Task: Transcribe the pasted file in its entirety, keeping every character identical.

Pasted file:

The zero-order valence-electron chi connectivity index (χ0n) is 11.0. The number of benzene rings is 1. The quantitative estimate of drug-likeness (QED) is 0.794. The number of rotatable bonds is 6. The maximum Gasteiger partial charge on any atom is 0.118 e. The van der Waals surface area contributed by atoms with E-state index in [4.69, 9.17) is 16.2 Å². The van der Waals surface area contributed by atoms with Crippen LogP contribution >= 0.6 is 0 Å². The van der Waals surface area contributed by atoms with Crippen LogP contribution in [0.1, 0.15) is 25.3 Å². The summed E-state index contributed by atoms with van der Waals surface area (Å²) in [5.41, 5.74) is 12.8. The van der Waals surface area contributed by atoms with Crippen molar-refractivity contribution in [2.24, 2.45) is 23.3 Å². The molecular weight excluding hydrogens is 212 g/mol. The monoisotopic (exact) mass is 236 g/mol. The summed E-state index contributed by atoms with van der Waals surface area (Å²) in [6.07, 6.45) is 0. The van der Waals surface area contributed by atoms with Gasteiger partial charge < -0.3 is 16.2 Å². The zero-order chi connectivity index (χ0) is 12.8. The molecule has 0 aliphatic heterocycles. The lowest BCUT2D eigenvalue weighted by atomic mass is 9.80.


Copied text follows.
The zero-order valence-electron chi connectivity index (χ0n) is 11.0. The number of benzene rings is 1. The quantitative estimate of drug-likeness (QED) is 0.794. The number of rotatable bonds is 6. The maximum Gasteiger partial charge on any atom is 0.118 e. The van der Waals surface area contributed by atoms with E-state index in [4.69, 9.17) is 16.2 Å². The van der Waals surface area contributed by atoms with Crippen LogP contribution >= 0.6 is 0 Å². The van der Waals surface area contributed by atoms with Crippen LogP contribution in [0.1, 0.15) is 25.3 Å². The summed E-state index contributed by atoms with van der Waals surface area (Å²) in [5.41, 5.74) is 12.8. The van der Waals surface area contributed by atoms with Crippen molar-refractivity contribution in [2.24, 2.45) is 23.3 Å². The molecular weight excluding hydrogens is 212 g/mol. The monoisotopic (exact) mass is 236 g/mol. The summed E-state index contributed by atoms with van der Waals surface area (Å²) in [6.07, 6.45) is 0. The van der Waals surface area contributed by atoms with Gasteiger partial charge < -0.3 is 16.2 Å². The zero-order chi connectivity index (χ0) is 12.8. The molecule has 0 aliphatic heterocycles. The lowest BCUT2D eigenvalue weighted by atomic mass is 9.80.